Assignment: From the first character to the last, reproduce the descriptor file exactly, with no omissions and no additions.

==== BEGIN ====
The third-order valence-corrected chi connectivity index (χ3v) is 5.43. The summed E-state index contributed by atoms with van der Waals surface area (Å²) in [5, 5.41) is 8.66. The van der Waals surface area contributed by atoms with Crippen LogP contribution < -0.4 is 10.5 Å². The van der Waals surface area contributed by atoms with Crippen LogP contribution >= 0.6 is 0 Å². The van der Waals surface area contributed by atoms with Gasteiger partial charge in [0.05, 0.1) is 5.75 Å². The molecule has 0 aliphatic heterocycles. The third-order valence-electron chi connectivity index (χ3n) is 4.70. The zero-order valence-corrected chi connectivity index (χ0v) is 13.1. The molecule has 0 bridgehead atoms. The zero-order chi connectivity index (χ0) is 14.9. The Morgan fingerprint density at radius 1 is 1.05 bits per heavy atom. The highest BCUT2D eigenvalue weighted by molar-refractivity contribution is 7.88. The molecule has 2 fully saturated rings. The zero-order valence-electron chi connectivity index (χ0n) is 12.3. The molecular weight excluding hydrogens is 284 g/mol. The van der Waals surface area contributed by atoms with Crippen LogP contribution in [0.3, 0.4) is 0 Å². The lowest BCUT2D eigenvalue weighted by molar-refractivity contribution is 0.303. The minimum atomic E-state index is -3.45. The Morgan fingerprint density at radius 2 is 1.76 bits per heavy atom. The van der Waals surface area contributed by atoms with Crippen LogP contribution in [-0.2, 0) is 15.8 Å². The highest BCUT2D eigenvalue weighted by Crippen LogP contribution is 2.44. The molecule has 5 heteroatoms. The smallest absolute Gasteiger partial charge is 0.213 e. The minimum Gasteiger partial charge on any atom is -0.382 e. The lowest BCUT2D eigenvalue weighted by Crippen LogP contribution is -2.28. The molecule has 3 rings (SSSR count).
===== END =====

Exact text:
The third-order valence-corrected chi connectivity index (χ3v) is 5.43. The summed E-state index contributed by atoms with van der Waals surface area (Å²) in [5, 5.41) is 8.66. The van der Waals surface area contributed by atoms with Crippen LogP contribution < -0.4 is 10.5 Å². The van der Waals surface area contributed by atoms with Crippen LogP contribution >= 0.6 is 0 Å². The van der Waals surface area contributed by atoms with Gasteiger partial charge in [0.05, 0.1) is 5.75 Å². The molecule has 0 aliphatic heterocycles. The third-order valence-electron chi connectivity index (χ3n) is 4.70. The zero-order valence-corrected chi connectivity index (χ0v) is 13.1. The molecule has 0 bridgehead atoms. The zero-order chi connectivity index (χ0) is 14.9. The Morgan fingerprint density at radius 1 is 1.05 bits per heavy atom. The highest BCUT2D eigenvalue weighted by molar-refractivity contribution is 7.88. The molecule has 2 fully saturated rings. The zero-order valence-electron chi connectivity index (χ0n) is 12.3. The molecular weight excluding hydrogens is 284 g/mol. The van der Waals surface area contributed by atoms with Crippen LogP contribution in [0.3, 0.4) is 0 Å². The lowest BCUT2D eigenvalue weighted by molar-refractivity contribution is 0.303. The minimum atomic E-state index is -3.45. The Morgan fingerprint density at radius 2 is 1.76 bits per heavy atom. The van der Waals surface area contributed by atoms with Crippen LogP contribution in [-0.2, 0) is 15.8 Å². The highest BCUT2D eigenvalue weighted by Crippen LogP contribution is 2.44. The molecule has 5 heteroatoms. The smallest absolute Gasteiger partial charge is 0.213 e. The minimum Gasteiger partial charge on any atom is -0.382 e. The lowest BCUT2D eigenvalue weighted by Crippen LogP contribution is -2.28. The molecule has 3 rings (SSSR count).